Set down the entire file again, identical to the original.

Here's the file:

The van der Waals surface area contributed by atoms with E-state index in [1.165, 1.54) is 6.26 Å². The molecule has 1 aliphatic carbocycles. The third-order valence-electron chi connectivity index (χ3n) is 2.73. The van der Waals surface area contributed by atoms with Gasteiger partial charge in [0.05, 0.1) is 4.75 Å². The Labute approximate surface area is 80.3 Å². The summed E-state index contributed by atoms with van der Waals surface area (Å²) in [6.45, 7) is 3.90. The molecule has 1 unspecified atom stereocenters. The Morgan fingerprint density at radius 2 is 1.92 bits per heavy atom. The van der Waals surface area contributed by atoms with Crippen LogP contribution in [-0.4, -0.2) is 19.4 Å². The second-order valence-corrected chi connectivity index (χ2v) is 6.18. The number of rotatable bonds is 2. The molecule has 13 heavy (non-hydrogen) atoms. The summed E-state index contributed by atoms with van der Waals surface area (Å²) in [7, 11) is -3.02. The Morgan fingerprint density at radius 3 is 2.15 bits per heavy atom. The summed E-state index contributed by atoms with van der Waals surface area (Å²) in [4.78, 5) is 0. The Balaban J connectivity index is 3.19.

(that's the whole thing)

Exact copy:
The van der Waals surface area contributed by atoms with E-state index in [1.165, 1.54) is 6.26 Å². The molecule has 1 aliphatic carbocycles. The third-order valence-electron chi connectivity index (χ3n) is 2.73. The van der Waals surface area contributed by atoms with Gasteiger partial charge in [0.05, 0.1) is 4.75 Å². The Labute approximate surface area is 80.3 Å². The summed E-state index contributed by atoms with van der Waals surface area (Å²) in [6.45, 7) is 3.90. The molecule has 1 unspecified atom stereocenters. The Morgan fingerprint density at radius 2 is 1.92 bits per heavy atom. The van der Waals surface area contributed by atoms with Crippen LogP contribution in [-0.4, -0.2) is 19.4 Å². The second-order valence-corrected chi connectivity index (χ2v) is 6.18. The number of rotatable bonds is 2. The molecule has 13 heavy (non-hydrogen) atoms. The summed E-state index contributed by atoms with van der Waals surface area (Å²) in [7, 11) is -3.02. The Morgan fingerprint density at radius 3 is 2.15 bits per heavy atom. The summed E-state index contributed by atoms with van der Waals surface area (Å²) in [4.78, 5) is 0. The Balaban J connectivity index is 3.19.